Reduces duration of leaking in DHF Anti-oxidants in the vitamin useful in management of DF & DHF Proven through a Clinical Trial at LRH   With the monsoon winds lashing the country bringing about heavy showers and also dry spells on and off, the spectre of dengue rises once again. Terrified are the people, especially [...]


Vitamin E cuts virulence of dengue


Reduces duration of leaking in DHF

Anti-oxidants in the vitamin useful in management of DF & DHF

Proven through a Clinical Trial at LRH  

With the monsoon winds lashing the country bringing about heavy showers and also dry spells on and off, the spectre of dengue rises once again.

Pic of Prof. Pujitha Wickramasinghe

Terrified are the people, especially parents with young children, fearful of the disastrous consequences of this mosquito-borne viral disease.

Amidst the gloom and the doom, there is good news.

The use of Vitamin E during a dengue infection, be it Dengue Fever (DF) or Dengue Haemorrhagic Fever (DHF) helps to reduce the virulence of the infection, a groundbreaking study has revealed.

Vitamin E ‘significantly’ reduced the duration of leaking, the major culprit for complications in DHF, the Sunday Times learns.

Reiterating that Vitamin E should be used in the ‘management’ of dengue along with the usual treatment protocols, Honorary Consultant Paediatrician, Lady Ridgeway Hospital (LRH) for Children, Prof. Pujitha Wickramasinghe who is also Professor in Paediatrics at the Faculty of Medicine, University of Colombo was categorical that “it is not a cure by itself”.

“We have known the usefulness of Vitamin E through clinical experience but now it is scientifically established,” he says, adding that the purpose of the study was to determine whether the anti-oxidant properties of Vitamin E would be helpful in the management of DF and DHF in children.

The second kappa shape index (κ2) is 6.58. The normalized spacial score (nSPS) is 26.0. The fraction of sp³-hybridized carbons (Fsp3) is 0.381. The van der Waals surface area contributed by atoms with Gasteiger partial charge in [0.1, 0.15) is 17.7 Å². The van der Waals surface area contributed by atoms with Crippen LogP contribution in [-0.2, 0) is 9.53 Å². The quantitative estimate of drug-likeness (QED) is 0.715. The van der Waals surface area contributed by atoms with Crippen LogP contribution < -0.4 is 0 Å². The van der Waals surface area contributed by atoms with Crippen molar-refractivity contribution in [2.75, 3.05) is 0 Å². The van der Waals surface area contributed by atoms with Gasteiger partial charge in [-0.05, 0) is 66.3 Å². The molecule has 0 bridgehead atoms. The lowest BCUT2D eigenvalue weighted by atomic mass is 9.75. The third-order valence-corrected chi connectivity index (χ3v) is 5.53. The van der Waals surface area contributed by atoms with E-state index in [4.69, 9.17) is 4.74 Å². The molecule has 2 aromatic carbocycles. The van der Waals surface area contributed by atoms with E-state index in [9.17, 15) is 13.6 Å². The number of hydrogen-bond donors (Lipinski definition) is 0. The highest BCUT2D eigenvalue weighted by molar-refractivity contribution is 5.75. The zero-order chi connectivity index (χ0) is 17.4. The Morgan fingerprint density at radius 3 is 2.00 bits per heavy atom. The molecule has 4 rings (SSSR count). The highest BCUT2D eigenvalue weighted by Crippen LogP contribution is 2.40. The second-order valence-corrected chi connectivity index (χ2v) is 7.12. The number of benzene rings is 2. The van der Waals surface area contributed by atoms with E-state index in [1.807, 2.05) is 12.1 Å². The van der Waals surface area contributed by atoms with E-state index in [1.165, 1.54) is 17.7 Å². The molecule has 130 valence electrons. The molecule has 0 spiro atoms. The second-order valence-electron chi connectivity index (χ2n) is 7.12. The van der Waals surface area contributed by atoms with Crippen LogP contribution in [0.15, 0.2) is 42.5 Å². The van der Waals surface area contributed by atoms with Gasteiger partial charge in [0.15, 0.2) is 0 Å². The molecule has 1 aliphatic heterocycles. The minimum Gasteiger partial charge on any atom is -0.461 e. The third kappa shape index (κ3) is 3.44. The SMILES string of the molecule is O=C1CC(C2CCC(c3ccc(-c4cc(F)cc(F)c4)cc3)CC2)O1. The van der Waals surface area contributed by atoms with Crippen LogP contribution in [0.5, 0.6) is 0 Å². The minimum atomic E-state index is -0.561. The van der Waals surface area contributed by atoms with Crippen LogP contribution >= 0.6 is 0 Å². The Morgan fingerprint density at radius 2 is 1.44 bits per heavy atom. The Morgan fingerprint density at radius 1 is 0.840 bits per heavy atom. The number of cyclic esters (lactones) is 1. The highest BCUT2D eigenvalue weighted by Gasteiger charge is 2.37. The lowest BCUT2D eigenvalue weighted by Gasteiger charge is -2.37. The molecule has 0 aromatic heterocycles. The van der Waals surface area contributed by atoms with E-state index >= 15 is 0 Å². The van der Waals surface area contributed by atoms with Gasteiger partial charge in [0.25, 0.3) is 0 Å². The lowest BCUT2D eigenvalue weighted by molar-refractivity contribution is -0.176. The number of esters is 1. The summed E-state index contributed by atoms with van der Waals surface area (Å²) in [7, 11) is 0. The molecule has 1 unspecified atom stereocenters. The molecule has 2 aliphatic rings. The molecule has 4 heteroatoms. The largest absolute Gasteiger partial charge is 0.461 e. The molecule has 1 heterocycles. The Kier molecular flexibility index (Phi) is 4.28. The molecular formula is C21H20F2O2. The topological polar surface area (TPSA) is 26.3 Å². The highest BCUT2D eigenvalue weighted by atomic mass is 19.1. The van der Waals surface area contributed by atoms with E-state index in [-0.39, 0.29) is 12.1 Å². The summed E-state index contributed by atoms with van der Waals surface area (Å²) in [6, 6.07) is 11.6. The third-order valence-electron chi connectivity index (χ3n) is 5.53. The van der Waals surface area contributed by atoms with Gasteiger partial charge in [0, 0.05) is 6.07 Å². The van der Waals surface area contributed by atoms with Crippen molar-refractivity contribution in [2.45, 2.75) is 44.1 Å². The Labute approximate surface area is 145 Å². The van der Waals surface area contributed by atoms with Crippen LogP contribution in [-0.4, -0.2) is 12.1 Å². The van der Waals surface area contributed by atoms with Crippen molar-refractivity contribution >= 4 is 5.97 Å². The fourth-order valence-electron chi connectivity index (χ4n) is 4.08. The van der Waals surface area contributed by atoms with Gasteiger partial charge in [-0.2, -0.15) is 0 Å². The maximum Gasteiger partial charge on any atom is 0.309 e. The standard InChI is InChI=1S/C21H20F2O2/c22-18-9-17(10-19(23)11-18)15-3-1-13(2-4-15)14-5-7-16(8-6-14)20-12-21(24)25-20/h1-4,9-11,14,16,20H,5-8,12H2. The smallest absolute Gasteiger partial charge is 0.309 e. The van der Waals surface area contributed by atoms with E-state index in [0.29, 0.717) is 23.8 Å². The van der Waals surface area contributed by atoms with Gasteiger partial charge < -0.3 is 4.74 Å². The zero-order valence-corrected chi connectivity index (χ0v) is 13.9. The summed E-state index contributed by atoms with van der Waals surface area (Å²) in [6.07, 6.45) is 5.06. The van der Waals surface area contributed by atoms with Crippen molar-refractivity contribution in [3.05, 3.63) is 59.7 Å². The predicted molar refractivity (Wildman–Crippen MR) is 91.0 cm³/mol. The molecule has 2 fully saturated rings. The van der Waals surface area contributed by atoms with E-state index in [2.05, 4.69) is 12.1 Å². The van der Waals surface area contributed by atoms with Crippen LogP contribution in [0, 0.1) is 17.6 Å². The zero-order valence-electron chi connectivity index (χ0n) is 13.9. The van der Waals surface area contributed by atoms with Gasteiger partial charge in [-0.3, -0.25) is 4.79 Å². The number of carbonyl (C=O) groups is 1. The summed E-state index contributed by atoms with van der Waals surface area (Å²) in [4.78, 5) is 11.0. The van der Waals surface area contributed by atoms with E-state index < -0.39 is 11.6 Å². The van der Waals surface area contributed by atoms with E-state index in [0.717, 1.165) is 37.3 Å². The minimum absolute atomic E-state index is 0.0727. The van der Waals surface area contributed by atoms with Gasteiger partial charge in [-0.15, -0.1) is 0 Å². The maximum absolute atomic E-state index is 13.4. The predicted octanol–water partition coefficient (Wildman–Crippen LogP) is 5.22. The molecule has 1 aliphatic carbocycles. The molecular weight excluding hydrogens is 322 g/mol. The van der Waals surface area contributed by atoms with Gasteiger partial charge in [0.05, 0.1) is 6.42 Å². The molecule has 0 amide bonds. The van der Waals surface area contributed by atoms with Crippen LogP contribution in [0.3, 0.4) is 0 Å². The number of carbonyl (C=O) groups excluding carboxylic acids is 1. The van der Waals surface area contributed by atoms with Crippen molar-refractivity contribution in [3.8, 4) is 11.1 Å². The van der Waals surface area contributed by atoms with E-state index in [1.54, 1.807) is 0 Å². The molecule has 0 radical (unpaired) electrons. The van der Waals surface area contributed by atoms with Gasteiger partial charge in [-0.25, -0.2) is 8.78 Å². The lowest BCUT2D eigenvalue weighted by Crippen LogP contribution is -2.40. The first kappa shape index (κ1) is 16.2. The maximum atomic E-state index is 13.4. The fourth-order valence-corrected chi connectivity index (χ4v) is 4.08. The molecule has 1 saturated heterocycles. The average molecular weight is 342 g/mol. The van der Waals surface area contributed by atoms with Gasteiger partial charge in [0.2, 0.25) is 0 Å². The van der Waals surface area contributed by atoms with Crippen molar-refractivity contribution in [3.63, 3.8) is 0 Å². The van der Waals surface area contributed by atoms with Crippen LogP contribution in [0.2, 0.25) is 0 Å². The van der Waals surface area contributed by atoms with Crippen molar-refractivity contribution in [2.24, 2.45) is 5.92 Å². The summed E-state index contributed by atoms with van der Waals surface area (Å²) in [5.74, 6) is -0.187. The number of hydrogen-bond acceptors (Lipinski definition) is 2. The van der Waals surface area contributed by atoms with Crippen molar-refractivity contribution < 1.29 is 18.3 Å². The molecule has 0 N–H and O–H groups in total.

The ‘significant’ results of this study — a Clinical Trial (CT) conducted among 127 children in the age-group 5-12 years at the LRH who fulfilled the clinical criteria for dengue infection — have been published in October in the respected indexed Asian Pacific Journal of Tropical Medicine under the title ‘Effects of Vitamin E supplementation on the clinical outcome of DF and DHF in children’.

The objective of this ‘triple blinded controlled interventional trial’ was the evaluation of the effects of Vitamin E supplementation on the clinical course of DF and DHF.

Ethical clearance had been obtained as also approval by the National Medicines Regulatory Authority, with the protocol being registered in the Sri Lanka Clinical Trials Registry. Informed written consent had been obtained from the parents and the participants.

A CT means a carefully and ethically-designed experiment, in which the participants are assigned to different modes of intervention simultaneously at random. They are also supervised in a simultaneous way. Meanwhile, ‘triple blind’ denotes that the participant, the observer-researcher and the statistician who analyses the data do not know who receives what treatment – the Vitamin supplementation or the placebo (a fake treatment which has no adverse effect).

Detailing the study, he conducted along with Dr. P.W. Prasad Chathurangana at the LRH’s Professorial Paediatric Unit, from August 2015 to July 2016, Prof. Wickramasinghe says that children recruited for it fulfilled the clinical criteria for dengue infection.